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Melanoma 101: Tips for screening and preventing skin cancer

While it’s one of the most serious types of skin cancer, melanoma is highly treatable and curable when detected early.

Patient receiving a skin cancer screening from a provider. The doctor is going over the patient’s arm with a device to look for any skin abnormalities. VCU Massey Cancer Center providers recommend checking your skin thoroughly once a month for any changes. (iStock)

By Annie Harris

With summer around the corner, there’s no better time to learn how to protect your body’s largest organ. We spoke with Kimberly Salkey, M.D., dermatologist at VCU Massey Cancer Center, to get the lowdown on skin cancer risk, screening and prevention – from top to bottom.

Sunscreen is for everyone.

Some people think, “If I don’t get sunburned then I don’t need to use sunscreen.” But it turns out that everybody, regardless of skin tone, race or ethnicity, should be using sunscreen. Even on a cloudy day, using sunscreen is important because ultraviolet (UV) rays penetrate the clouds.

In addition to cancer prevention, sunscreen also blocks UV rays that lead to signs of aging like wrinkling and discoloration. People with darker skin tones can suffer more from uneven skin tone or discoloration from sun exposure.

People with darker skin tones can get skin cancers in areas not exposed to sun.

The most common form of melanoma in Black patients is called acral lentiginous melanoma, which appears as a discoloration on the palms of the hands, the soles of the feet and under fingernails. People may do skin checks but could be missing important places where they can easily screen themselves.

Self-examination is as easy as the ABCs.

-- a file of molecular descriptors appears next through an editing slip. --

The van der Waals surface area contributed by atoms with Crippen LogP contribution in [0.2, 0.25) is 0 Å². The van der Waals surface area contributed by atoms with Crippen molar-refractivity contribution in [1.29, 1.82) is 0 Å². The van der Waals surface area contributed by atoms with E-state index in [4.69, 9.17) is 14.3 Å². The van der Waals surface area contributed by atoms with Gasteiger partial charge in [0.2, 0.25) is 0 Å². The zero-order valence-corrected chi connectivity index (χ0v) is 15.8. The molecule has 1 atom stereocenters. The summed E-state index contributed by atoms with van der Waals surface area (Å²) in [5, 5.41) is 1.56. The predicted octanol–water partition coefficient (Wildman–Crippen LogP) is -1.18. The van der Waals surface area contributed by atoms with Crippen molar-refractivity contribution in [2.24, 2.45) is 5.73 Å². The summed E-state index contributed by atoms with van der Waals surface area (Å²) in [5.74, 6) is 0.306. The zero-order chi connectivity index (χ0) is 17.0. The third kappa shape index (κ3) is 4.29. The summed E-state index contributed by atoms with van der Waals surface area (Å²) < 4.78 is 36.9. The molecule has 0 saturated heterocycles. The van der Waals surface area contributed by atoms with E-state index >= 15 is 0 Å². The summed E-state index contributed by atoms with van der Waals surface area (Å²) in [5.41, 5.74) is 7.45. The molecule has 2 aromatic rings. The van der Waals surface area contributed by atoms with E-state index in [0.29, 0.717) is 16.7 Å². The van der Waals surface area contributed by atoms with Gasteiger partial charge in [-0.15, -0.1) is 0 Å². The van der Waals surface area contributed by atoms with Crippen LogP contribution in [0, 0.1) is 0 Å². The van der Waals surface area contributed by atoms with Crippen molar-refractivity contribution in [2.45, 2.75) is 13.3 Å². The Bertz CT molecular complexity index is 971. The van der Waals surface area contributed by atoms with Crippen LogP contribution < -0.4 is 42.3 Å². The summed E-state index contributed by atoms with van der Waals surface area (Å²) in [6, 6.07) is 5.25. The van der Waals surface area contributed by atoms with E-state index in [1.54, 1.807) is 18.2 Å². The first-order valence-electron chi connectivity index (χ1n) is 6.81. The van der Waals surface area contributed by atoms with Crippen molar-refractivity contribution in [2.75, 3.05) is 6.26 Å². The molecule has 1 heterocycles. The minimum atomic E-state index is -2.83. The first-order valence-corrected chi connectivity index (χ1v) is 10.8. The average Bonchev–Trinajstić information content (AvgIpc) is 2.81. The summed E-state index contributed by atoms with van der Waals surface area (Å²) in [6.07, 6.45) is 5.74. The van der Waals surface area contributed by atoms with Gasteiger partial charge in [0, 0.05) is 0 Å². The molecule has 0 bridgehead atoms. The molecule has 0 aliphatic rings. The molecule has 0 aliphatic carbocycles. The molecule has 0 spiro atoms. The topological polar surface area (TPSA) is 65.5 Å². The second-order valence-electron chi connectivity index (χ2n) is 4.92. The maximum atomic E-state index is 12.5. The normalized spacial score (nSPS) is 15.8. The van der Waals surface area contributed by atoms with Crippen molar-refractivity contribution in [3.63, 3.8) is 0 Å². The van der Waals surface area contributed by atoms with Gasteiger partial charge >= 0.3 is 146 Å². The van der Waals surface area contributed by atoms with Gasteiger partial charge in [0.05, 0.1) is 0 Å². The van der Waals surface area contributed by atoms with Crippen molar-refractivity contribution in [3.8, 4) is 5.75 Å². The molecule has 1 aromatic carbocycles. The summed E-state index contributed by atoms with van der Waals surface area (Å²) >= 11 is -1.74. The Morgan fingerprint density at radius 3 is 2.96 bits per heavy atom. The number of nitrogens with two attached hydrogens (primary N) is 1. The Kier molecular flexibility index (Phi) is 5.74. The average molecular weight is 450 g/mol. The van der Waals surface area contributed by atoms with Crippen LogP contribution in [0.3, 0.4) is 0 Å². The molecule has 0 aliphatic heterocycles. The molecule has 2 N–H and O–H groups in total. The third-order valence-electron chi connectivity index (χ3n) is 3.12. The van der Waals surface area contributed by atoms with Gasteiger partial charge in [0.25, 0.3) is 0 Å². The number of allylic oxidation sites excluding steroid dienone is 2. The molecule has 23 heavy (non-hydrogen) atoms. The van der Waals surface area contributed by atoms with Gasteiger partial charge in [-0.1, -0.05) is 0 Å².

Look at all of your skin once a month. Use a hand mirror to look on your back, look on the bottoms of your feet, between your toes, look at your fingernails.

If you notice one of these characteristics in a mole, you should have it checked by a dermatologist because it may be an early sign of skin cancer:

  • A is for Asymmetry. One half doesn’t match the other.
  • B is for Border. Uneven, scalloped or notched edges.
  • C is for Color. Multiple colors, changes in color or uneven color.
  • D is for Diameter. The size of a pencil eraser (1/4 inch in diameter) or larger.
  • E is for Evolving. Changes in size, shape, color or height, or new symptoms like bleeding, itching or a sore that won’t heal.

If all else fails, look for the ugly duckling – something that just looks different than all your other spots.

There aren’t hard and fast guidelines about skin cancer screening, unlike for other types of cancer.

In general, if you have a personal or family history of skin cancer, you should get a baseline skin check. For people without that history, other considerations that indicate the need for a skin check include:

  • More than 50 moles
  • A lot of large moles
  • A history of bad sunburns, especially those that cause blisters
  • A history of indoor tanning

Clothing may not be as protective as you think.

Unless fabric has a UPF rating of 30 or higher, it isn’t providing you protection from the sun. Use a layering strategy, especially when you’re getting children ready for a day in the sun: Get as much sunscreen on as you can, then put the rash guard on, then put on a hat and sunglasses.

Think about your incremental exposures.

Even if you work a 9-to-5 desk job, you may have more sun exposure than you think. A 30-minute commute twice a day is enough to get some sun exposure. While regular window glass blocks mostly UVB light, UVA light can still penetrate, and both types are associated with skin cancer development. Other daily tasks, such as going to check the mailbox or walking the dog, can add up too.

Sun protection and self-exams are the most important tactics for skin cancer prevention. Though melanoma is one of the most serious types of skin cancer, it’s highly treatable and curable when it’s detected early.

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